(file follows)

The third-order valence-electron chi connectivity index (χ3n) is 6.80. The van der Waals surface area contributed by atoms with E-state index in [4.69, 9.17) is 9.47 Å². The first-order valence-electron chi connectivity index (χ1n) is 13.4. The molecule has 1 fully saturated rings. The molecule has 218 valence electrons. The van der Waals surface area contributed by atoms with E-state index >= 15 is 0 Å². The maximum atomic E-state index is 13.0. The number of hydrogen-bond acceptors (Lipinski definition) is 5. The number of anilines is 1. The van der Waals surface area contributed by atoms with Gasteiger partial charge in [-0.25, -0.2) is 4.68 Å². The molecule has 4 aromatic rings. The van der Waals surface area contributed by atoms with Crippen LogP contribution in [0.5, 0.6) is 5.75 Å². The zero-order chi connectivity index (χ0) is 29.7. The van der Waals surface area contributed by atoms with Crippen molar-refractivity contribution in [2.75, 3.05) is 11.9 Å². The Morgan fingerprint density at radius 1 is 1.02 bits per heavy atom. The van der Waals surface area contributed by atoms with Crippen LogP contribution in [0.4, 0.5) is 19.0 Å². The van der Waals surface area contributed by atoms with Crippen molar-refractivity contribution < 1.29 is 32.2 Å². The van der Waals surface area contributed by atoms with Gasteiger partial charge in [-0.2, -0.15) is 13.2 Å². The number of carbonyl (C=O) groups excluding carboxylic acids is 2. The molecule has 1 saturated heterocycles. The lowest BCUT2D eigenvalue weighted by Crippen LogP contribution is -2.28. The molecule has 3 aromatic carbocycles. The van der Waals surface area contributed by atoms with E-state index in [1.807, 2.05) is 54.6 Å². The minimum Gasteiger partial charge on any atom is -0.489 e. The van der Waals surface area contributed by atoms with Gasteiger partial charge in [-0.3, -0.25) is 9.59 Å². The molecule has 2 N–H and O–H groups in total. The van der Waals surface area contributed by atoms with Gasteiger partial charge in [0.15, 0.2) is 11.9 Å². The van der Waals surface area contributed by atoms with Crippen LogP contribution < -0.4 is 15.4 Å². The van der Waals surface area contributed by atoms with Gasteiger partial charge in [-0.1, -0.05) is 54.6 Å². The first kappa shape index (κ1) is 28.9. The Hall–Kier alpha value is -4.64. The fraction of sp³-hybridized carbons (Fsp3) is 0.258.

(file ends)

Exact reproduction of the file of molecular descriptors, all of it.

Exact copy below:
The third-order valence-electron chi connectivity index (χ3n) is 6.80. The van der Waals surface area contributed by atoms with E-state index in [4.69, 9.17) is 9.47 Å². The first-order valence-electron chi connectivity index (χ1n) is 13.4. The molecule has 1 fully saturated rings. The molecule has 218 valence electrons. The van der Waals surface area contributed by atoms with E-state index >= 15 is 0 Å². The maximum atomic E-state index is 13.0. The number of hydrogen-bond acceptors (Lipinski definition) is 5. The number of anilines is 1. The van der Waals surface area contributed by atoms with Gasteiger partial charge in [-0.25, -0.2) is 4.68 Å². The molecule has 4 aromatic rings. The van der Waals surface area contributed by atoms with Crippen LogP contribution in [0.5, 0.6) is 5.75 Å². The zero-order chi connectivity index (χ0) is 29.7. The van der Waals surface area contributed by atoms with Crippen molar-refractivity contribution in [2.75, 3.05) is 11.9 Å². The Morgan fingerprint density at radius 1 is 1.02 bits per heavy atom. The van der Waals surface area contributed by atoms with Crippen LogP contribution in [0.4, 0.5) is 19.0 Å². The van der Waals surface area contributed by atoms with Crippen molar-refractivity contribution < 1.29 is 32.2 Å². The van der Waals surface area contributed by atoms with Gasteiger partial charge in [-0.2, -0.15) is 13.2 Å². The number of carbonyl (C=O) groups excluding carboxylic acids is 2. The molecule has 1 saturated heterocycles. The lowest BCUT2D eigenvalue weighted by Crippen LogP contribution is -2.28. The molecule has 3 aromatic carbocycles. The van der Waals surface area contributed by atoms with E-state index in [1.807, 2.05) is 54.6 Å². The minimum Gasteiger partial charge on any atom is -0.489 e. The van der Waals surface area contributed by atoms with Gasteiger partial charge in [-0.3, -0.25) is 9.59 Å². The molecule has 2 N–H and O–H groups in total. The van der Waals surface area contributed by atoms with Gasteiger partial charge in [0.15, 0.2) is 11.9 Å². The van der Waals surface area contributed by atoms with Crippen LogP contribution < -0.4 is 15.4 Å². The van der Waals surface area contributed by atoms with Gasteiger partial charge in [-0.1, -0.05) is 54.6 Å². The first kappa shape index (κ1) is 28.9. The Hall–Kier alpha value is -4.64. The fraction of sp³-hybridized carbons (Fsp3) is 0.258.